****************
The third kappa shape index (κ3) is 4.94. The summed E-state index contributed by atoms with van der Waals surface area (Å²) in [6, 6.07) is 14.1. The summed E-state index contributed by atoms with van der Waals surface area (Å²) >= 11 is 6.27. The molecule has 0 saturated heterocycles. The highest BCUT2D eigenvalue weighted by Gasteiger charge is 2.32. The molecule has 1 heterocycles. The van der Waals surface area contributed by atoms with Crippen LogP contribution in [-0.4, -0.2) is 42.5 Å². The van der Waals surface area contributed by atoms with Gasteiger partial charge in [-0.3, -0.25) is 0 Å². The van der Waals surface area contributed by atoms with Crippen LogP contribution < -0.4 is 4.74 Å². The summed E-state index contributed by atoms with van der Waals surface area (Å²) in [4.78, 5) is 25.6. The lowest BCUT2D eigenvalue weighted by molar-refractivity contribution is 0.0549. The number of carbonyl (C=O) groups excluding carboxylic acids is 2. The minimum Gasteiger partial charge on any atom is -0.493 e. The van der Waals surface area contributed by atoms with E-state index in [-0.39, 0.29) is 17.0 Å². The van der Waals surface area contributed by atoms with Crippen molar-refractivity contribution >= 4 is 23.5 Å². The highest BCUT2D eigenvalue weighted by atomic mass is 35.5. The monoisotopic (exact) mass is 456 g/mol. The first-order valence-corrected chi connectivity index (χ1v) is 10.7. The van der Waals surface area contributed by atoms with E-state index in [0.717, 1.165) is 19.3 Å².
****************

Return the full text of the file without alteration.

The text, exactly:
The third kappa shape index (κ3) is 4.94. The summed E-state index contributed by atoms with van der Waals surface area (Å²) in [6, 6.07) is 14.1. The summed E-state index contributed by atoms with van der Waals surface area (Å²) >= 11 is 6.27. The molecule has 0 saturated heterocycles. The highest BCUT2D eigenvalue weighted by Gasteiger charge is 2.32. The molecule has 1 heterocycles. The van der Waals surface area contributed by atoms with Crippen LogP contribution in [-0.4, -0.2) is 42.5 Å². The van der Waals surface area contributed by atoms with Gasteiger partial charge in [-0.3, -0.25) is 0 Å². The van der Waals surface area contributed by atoms with Crippen LogP contribution < -0.4 is 4.74 Å². The summed E-state index contributed by atoms with van der Waals surface area (Å²) in [4.78, 5) is 25.6. The lowest BCUT2D eigenvalue weighted by molar-refractivity contribution is 0.0549. The number of carbonyl (C=O) groups excluding carboxylic acids is 2. The minimum Gasteiger partial charge on any atom is -0.493 e. The van der Waals surface area contributed by atoms with E-state index in [-0.39, 0.29) is 17.0 Å². The van der Waals surface area contributed by atoms with Crippen molar-refractivity contribution >= 4 is 23.5 Å². The highest BCUT2D eigenvalue weighted by atomic mass is 35.5. The monoisotopic (exact) mass is 456 g/mol. The first-order valence-corrected chi connectivity index (χ1v) is 10.7. The van der Waals surface area contributed by atoms with E-state index in [0.717, 1.165) is 19.3 Å².